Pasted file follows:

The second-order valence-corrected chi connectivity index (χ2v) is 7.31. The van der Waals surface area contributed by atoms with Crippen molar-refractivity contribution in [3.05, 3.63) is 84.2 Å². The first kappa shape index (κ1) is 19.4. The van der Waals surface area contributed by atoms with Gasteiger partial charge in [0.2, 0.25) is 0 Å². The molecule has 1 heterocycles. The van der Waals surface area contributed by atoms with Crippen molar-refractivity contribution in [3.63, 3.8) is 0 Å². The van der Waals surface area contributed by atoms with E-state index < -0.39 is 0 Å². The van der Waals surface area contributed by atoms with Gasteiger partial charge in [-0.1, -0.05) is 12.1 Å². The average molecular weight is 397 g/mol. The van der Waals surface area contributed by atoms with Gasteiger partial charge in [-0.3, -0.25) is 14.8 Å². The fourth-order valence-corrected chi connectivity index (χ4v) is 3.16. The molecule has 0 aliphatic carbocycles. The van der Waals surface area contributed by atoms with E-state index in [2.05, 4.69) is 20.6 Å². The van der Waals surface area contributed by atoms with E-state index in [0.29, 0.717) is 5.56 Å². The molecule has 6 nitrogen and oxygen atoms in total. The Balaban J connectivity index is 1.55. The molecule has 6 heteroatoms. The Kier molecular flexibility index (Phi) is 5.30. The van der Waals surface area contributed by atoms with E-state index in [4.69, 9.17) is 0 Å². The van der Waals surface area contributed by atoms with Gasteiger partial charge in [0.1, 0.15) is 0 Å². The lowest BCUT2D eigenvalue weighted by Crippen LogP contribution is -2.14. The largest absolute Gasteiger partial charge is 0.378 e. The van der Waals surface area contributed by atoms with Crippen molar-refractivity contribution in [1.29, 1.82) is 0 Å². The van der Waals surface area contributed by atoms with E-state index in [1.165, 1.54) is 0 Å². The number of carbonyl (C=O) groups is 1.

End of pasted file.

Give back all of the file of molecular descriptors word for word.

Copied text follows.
The second-order valence-corrected chi connectivity index (χ2v) is 7.31. The van der Waals surface area contributed by atoms with Crippen molar-refractivity contribution in [3.05, 3.63) is 84.2 Å². The first kappa shape index (κ1) is 19.4. The van der Waals surface area contributed by atoms with Gasteiger partial charge in [0.2, 0.25) is 0 Å². The molecule has 1 heterocycles. The van der Waals surface area contributed by atoms with Crippen molar-refractivity contribution in [3.63, 3.8) is 0 Å². The van der Waals surface area contributed by atoms with E-state index < -0.39 is 0 Å². The van der Waals surface area contributed by atoms with Gasteiger partial charge in [-0.1, -0.05) is 12.1 Å². The average molecular weight is 397 g/mol. The van der Waals surface area contributed by atoms with Gasteiger partial charge in [-0.3, -0.25) is 14.8 Å². The fourth-order valence-corrected chi connectivity index (χ4v) is 3.16. The molecule has 0 aliphatic carbocycles. The van der Waals surface area contributed by atoms with E-state index in [2.05, 4.69) is 20.6 Å². The van der Waals surface area contributed by atoms with E-state index in [0.29, 0.717) is 5.56 Å². The molecule has 6 nitrogen and oxygen atoms in total. The Balaban J connectivity index is 1.55. The molecule has 6 heteroatoms. The Kier molecular flexibility index (Phi) is 5.30. The van der Waals surface area contributed by atoms with E-state index in [4.69, 9.17) is 0 Å². The van der Waals surface area contributed by atoms with Gasteiger partial charge in [0.1, 0.15) is 0 Å². The lowest BCUT2D eigenvalue weighted by Crippen LogP contribution is -2.14. The largest absolute Gasteiger partial charge is 0.378 e. The van der Waals surface area contributed by atoms with Crippen molar-refractivity contribution in [1.29, 1.82) is 0 Å². The van der Waals surface area contributed by atoms with E-state index in [1.165, 1.54) is 0 Å². The number of carbonyl (C=O) groups is 1.